The Mechanics of Maintaining a Large Garden

Many people who visit Dawn Gardens ask how the 8 acres is maintained. There are 5 clues to the successful maintenance of the garden:  The people, the equipment, the water and irrigation system, the plants and the mulch.

The People

There are 5 people who work at Dawn Gardens, none of them full time.

My son, Paul, works one day per week or less depending on his schedule with his other clients.

Vicente is an older man who can work harder than a person half his age. He has been working for me for 8 years. He works one day each week.

Jesse is Vicente’s younger brother and has many years of experience operating heavy equipment. I am teaching him irrigation and he is now able fix anything that goes wrong in the Dawn Gardens irrigation system. He has been working for me for about 4 years. He usually works 2 days each week.


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I sub out my tree work to Jerome Myers of Arbor II Tree Service in Nevada City. He spends a lot of time thinning the branches of the Oaks and removing mistletoe.  He has been working for me on an on-call basis for 18 years.

This is me, Barry Friesen; old man but still working hard as long as God gives me the energy. I work in the Bay Area for my company, Dawn Landscaping, 3 days a week and at Dawn Gardens in Grass Valley 4 days per week. I bring a load of plants home every week for Dawn Gardens in my truck.

The Equipment

As a landscape contractor I have all the tools and equipment needed to maintain Dawn Gardens in an efficient manner. This includes a Mahindra tractor, rototillers, weed eaters, chain saws, hedge clippers and pole pruners.

The golf cart is my most valuable piece of equipment because it allows me to travel to any part of the garden very rapidly. I have only had the golf cart for 3 years and before that, when I forgot a tool at the bottom of the yard, it took me 15 minutes to walk up and get it. Now I can drive up and get it in 1 minute.

This is a 12’ orchard ladder that enables me to prune trees on a slope; it has an adjustable 3rd leg that can be made longer or shorter depending on the steepness of the slope.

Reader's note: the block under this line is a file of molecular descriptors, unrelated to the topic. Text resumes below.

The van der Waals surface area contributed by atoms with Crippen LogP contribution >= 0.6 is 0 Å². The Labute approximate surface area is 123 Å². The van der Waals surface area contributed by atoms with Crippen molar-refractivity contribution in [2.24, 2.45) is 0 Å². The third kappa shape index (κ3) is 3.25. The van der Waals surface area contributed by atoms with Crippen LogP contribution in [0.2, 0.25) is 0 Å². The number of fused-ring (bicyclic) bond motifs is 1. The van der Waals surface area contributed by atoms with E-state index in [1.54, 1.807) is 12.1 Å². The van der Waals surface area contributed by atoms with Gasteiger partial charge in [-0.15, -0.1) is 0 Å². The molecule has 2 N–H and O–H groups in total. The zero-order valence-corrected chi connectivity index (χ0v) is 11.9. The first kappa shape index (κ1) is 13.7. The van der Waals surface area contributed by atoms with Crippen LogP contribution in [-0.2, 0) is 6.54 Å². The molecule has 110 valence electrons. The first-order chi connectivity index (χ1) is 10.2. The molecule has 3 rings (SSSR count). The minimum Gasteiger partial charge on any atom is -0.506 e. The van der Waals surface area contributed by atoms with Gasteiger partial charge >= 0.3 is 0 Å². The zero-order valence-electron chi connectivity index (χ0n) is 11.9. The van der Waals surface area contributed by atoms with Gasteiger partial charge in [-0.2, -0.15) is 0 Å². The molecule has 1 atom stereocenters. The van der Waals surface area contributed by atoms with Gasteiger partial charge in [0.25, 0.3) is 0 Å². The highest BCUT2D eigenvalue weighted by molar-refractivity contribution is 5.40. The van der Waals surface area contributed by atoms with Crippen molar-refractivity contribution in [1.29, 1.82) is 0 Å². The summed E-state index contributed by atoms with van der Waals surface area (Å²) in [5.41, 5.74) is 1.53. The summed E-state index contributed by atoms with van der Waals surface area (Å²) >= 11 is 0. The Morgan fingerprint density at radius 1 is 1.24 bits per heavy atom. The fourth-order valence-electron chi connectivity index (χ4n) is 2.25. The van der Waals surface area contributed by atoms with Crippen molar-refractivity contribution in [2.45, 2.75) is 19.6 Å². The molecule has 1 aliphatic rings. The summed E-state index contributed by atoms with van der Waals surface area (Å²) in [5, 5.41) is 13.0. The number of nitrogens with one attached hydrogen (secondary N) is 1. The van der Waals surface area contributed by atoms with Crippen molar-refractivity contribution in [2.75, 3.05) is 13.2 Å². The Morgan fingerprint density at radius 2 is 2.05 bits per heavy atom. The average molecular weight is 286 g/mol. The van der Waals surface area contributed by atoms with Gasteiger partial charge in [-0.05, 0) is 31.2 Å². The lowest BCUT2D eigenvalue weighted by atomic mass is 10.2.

The battery powered pole pruner also has a hedge trimmer attachment. This allows us to prune the fruit trees while standing on the ground. Then I get the ladder and clean up the rough edges.

After pruning with the pole hedge trimmer and cleaning it up with the ladder this is what the apple tree looks like upon completion.

I rent a chipper periodically to chip the branches of the Oak and other trees that we prune. We use the chips on the road throughout the garden to keep it from getting muddy in the winter and dusty in the summer.

The Water and the Irrigation System

The water for the irrigation system comes from the Bear River via a Nevada Irrigation District (NID) canal. This canal is about 1 mile away and about 200’ higher than Dawn Gardens. That means that the water arrives at a pressure of over 100 psi and no pumps are needed. The canal flows from April 15 to October 15. The rest of the year 2 wells on the property provide the water.

The NID (Nevada Irrigation District) canal

The entrance to the pipeline which travels over a mile before it reaches Dawn Gardens.


This is one of the 2 wells which pump water into the 2 holding tanks under the pump house.

 This is a view inside the pump house showing the tops of the 2 1500 gallon tanks. The water that is pumped into these tanks from the wells is used to water the garden from October 15 to April 15. The electricity required to pump the water is expensive so it is good that I don’t have to use it much in the winter. The rest of the year there is no pumping required for the canal water as it is gravity feed. Oool lol

There are 2 irrigation controllers in the garden – one on the pump house wall and one on the house.

There are approximately 50 valves that operate the individual stations of the irrigation system.

Note that valves are in underground valve boxes and are controlled by a gate valve so they can be independently turned off.

The secret to the filtration of the canal water is under this boulder:

I use this fiberglass boulder to hide an automatic filter that constantly filters the water and cleans and back flushes twice a day.

Before I had this filter I had a small filter on each of the 50 valves that I have and I had to go around the garden to each filter and manually back flush them. This took a tremendous amount of time so this automatic filter was well worth the $3000 expense.

The Plants

Most of the plants at Dawn Gardens are purchased at Devil Mountain Wholesale Nursery in San Ramon, CA. This is the nursery where I get my plants for my landscaping jobs in the Bay Area. The nursery is 15 acres and there are branches in Petaluma, Gilroy and one in the Central Valley.

 Occasionally I purchase plants through the internet such as these plants from Dwarf Conifer Kingdom in Oregon.

Almost all of my roses are purchased from Heirloom Roses in Oregon because they are grown on their own roots and are not grafted.

The Mulch

This is shredded cedar mulch that we use to cover the ground throughout the garden to keep out weeds, conserve water, insulate the soil and add organic matter to the soil.

The mulch is delivered 50 yards at a time by a truck that has a moving floor.

This is what an area looks like after spreading mulch.

This is what the same area looks like about a year after spreading mulch. The natural oak leaves cover it and it looks like the native oak woodland. The mulch will last about 3 years or until the plants grow over it.

The Rhododendron garden after mulching

The spiral garden after mulching

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